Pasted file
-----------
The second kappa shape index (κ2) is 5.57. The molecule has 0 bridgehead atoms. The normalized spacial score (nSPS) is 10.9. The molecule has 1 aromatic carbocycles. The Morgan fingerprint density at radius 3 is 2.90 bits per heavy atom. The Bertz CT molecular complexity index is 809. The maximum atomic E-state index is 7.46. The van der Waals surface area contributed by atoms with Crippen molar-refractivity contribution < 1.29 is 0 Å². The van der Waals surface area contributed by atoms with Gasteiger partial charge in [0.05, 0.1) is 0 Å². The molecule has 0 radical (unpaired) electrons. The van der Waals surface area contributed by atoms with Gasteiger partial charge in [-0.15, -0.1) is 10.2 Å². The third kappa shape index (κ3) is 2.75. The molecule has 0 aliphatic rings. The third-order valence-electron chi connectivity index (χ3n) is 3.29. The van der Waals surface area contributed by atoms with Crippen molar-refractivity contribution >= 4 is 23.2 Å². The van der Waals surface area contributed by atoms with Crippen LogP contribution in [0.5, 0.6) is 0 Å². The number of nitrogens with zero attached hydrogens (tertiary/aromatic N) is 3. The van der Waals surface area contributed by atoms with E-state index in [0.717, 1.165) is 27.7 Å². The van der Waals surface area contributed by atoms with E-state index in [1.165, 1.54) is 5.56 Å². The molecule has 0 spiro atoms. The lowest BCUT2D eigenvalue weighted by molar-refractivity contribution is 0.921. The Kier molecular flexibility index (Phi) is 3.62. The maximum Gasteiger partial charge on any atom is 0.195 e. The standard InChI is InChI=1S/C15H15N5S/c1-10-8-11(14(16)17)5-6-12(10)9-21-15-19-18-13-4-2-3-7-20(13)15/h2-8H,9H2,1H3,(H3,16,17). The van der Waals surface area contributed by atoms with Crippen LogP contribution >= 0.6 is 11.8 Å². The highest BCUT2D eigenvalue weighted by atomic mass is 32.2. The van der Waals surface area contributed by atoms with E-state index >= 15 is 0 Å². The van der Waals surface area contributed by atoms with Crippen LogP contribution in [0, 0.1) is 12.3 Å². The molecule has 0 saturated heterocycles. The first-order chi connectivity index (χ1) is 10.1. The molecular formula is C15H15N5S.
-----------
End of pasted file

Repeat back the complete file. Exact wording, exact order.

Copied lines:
The second kappa shape index (κ2) is 5.57. The molecule has 0 bridgehead atoms. The normalized spacial score (nSPS) is 10.9. The molecule has 1 aromatic carbocycles. The Morgan fingerprint density at radius 3 is 2.90 bits per heavy atom. The Bertz CT molecular complexity index is 809. The maximum atomic E-state index is 7.46. The van der Waals surface area contributed by atoms with Crippen molar-refractivity contribution < 1.29 is 0 Å². The van der Waals surface area contributed by atoms with Gasteiger partial charge in [0.05, 0.1) is 0 Å². The molecule has 0 radical (unpaired) electrons. The van der Waals surface area contributed by atoms with Gasteiger partial charge in [-0.15, -0.1) is 10.2 Å². The third kappa shape index (κ3) is 2.75. The molecule has 0 aliphatic rings. The third-order valence-electron chi connectivity index (χ3n) is 3.29. The van der Waals surface area contributed by atoms with Crippen molar-refractivity contribution >= 4 is 23.2 Å². The van der Waals surface area contributed by atoms with Crippen LogP contribution in [0.5, 0.6) is 0 Å². The number of nitrogens with zero attached hydrogens (tertiary/aromatic N) is 3. The van der Waals surface area contributed by atoms with E-state index in [0.717, 1.165) is 27.7 Å². The van der Waals surface area contributed by atoms with E-state index in [1.165, 1.54) is 5.56 Å². The molecule has 0 spiro atoms. The lowest BCUT2D eigenvalue weighted by molar-refractivity contribution is 0.921. The Kier molecular flexibility index (Phi) is 3.62. The maximum Gasteiger partial charge on any atom is 0.195 e. The standard InChI is InChI=1S/C15H15N5S/c1-10-8-11(14(16)17)5-6-12(10)9-21-15-19-18-13-4-2-3-7-20(13)15/h2-8H,9H2,1H3,(H3,16,17). The van der Waals surface area contributed by atoms with Crippen LogP contribution >= 0.6 is 11.8 Å². The highest BCUT2D eigenvalue weighted by atomic mass is 32.2. The van der Waals surface area contributed by atoms with E-state index >= 15 is 0 Å². The van der Waals surface area contributed by atoms with Crippen LogP contribution in [0, 0.1) is 12.3 Å². The molecule has 0 saturated heterocycles. The first-order chi connectivity index (χ1) is 10.1. The molecular formula is C15H15N5S.